Tsubame 2.0 is a heterogeneous supercomputer - combining both CPUs and GPUs - used to accelerate a range of scientific and industrial research in Japan. With sustained performance of 1.19 petaflops per second while consuming 1.2 megawatts, Tsubame 2.0 delivers 958 megaflops of processing power per watt of energy. It is 3.4-times more energy efficient than the next-closest x86 CPU-only petaflop system, the Cielo Cray supercomputer at Los Alamos National Laboratory, which delivers 278 megaflops per watt.
In the race to exascale computing, power efficiency has become the defining element of computing performance. Heterogeneous GPU-accelerated systems are inherently more energy efficient than CPU-only systems because applications can take advantage of the different processors for executing different jobs. The sequential parts of the application runs on CPUs, and the data- and compute-intensive parts are accelerated by the massively parallel GPU processor.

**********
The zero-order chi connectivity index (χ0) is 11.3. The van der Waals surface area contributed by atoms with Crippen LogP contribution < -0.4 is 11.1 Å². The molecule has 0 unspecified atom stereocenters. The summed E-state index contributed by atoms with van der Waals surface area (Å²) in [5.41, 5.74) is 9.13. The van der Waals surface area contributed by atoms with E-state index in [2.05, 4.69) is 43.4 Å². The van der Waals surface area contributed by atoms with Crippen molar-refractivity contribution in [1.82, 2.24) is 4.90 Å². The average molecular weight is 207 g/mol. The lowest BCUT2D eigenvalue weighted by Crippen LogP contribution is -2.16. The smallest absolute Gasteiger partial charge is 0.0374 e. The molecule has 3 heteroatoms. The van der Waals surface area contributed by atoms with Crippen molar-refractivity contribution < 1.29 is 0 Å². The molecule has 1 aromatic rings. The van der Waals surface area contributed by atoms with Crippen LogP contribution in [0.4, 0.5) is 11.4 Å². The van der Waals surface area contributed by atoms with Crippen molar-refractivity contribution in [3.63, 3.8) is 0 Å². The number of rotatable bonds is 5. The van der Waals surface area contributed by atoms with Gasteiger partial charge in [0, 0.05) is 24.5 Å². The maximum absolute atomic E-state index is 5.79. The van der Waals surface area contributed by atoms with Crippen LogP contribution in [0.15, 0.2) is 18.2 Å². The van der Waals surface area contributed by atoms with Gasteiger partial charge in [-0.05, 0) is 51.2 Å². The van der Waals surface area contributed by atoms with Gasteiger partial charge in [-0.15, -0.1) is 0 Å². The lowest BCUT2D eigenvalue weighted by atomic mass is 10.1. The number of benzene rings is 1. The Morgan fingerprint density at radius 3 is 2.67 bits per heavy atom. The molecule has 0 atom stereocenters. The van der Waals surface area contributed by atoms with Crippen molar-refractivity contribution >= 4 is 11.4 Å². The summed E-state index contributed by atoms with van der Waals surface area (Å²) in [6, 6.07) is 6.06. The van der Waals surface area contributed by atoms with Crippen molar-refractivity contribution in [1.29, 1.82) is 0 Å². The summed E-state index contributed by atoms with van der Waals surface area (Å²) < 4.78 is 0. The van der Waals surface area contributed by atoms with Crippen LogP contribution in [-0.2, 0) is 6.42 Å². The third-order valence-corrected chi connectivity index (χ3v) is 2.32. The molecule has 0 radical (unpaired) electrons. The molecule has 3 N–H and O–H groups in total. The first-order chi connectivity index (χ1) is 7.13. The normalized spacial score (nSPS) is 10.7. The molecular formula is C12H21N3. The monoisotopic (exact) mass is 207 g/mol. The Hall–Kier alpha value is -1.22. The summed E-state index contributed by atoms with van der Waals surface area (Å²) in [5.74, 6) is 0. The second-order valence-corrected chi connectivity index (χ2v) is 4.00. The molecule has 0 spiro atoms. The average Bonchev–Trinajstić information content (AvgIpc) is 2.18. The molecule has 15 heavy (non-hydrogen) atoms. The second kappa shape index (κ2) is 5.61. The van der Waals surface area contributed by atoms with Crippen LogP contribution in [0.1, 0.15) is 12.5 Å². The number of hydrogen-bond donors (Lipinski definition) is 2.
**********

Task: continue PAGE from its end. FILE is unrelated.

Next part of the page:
Tsubame 2.0 is comprised of HP ProLiant SL390 servers with Intel Xeon CPUs accelerated by NVIDIA Tesla GPUs. The Tesla GPUs provide more than 80 percent of its performance, enabling Tsubame 2.0 to achieve high levels of performance with very low power usage. This year, two of the five finalists for the prestigious Gordon Bell Prize ran on Tsubame 2.0, including the winner for Special Achievement in Scalability and Time-to Solution.
The latest Green500 list underscores the energy efficiency of heterogeneous computer design. Five of the world's 10 most efficient systems, and 22 of the top 30 most efficient systems, combine GPUs with CPUs.
Tesla GPUs are massively parallel accelerators based on the CUDA parallel computing architecture. Application developers can accelerate their applications either by using CUDA C, CUDA C++, CUDA Fortran or using the simple, easy-to-use directive-based compilers.